A confidential six-month investigation by the Montgomery County Ethics Commission went public yesterday when a police officer and a County Council member who are being investigated charged that it was a politically motivated effort to harass them.

County Council member Esther Gelman and members of the county's Fire and Rescue Association have been under investigation by the Ethics Commission since April over their efforts to defeat initiatives on the 1984 election ballot that would have changed the way council members are elected, according to letters released by Gelman.

"It is a concerted effort to intimidate people," Gelman said during a recess of a County Council meeting yesterday. "We have reason to believe they have gone far beyond any scope of responsibility ever described in the county's ethics law ."

Harold W. Needham, the comission's acting chairman, refused to comment on the probe yesterday.

According to the letters released by Gelman the investigation was launched after the commission received an inquiry about the propriety of political activities of fire-rescue association members.

At issue is whether an appearance before the association by Gelman last year, during which she urged the defeat of a proposal to require elections by councilmanic districts, constituted a conflict of interest, according to the letters.

Another issue is whether association members engaged in political activities to defeat the ballot questions while working on county time.

Based on the inquiry, the commission last April requested statements from Gelman and the fire association. Gelman complied, but members of the fire association, on the advice of their attorney, demanded to see the charges before responding.

"They refused to give me a sworn affidavit of the complaint and I said we won't answer questions until we get the sworn affidavit. I'm not so sure one exists," said fire association lawyer Karl G. Feissner, who called the investigation a "tempest in a teapot."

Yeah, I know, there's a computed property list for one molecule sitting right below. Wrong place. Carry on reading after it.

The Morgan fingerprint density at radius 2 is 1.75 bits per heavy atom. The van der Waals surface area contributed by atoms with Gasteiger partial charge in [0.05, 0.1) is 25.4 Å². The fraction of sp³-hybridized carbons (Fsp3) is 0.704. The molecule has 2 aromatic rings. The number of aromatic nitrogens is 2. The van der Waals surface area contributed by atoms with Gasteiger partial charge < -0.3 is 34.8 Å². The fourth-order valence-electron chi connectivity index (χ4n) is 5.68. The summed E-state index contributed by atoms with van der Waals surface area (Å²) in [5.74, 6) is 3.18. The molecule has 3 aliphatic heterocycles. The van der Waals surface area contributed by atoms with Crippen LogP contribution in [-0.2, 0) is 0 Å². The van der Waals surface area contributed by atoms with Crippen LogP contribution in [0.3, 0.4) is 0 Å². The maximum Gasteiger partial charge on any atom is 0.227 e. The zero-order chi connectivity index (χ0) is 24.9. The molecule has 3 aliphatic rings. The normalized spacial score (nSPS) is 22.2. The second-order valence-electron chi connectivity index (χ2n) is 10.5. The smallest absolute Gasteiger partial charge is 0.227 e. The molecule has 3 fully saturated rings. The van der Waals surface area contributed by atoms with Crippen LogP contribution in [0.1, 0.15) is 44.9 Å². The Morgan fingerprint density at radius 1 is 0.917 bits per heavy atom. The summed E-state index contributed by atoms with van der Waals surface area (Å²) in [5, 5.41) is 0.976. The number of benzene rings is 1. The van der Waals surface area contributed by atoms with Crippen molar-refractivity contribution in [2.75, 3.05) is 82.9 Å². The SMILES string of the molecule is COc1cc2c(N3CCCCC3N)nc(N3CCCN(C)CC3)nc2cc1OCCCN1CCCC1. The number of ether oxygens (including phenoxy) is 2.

Last July, after the association's repeated refusals to respond, the commission asked the council to authorize hiring of an outside attorney to conduct the investigation. The council approved the request without knowing the nature of the investigation, County Council President Michael Gudis said yesterday.

The case went public Monday after a council hearing on Needham's nomination for another term on the five-member commission.

Paul H. Sterling Jr., a county police officer and chief of the Wheaton Rescue Squad, charged at the hearing that Needham had told him shortly after the investigation began that the complaint was an effort to "get" Gelman. He repeated those allegations in a letter to Gudis.

Gelman said yesterday that the commission exceeded its authority by requesting funds for an outside attorney. She said no evidence of wrongdoing has been made available to her and questioned whether the commission was actually acting on a sworn complaint.

Needham's reappointment was postponed until the ethics matter has been resolved.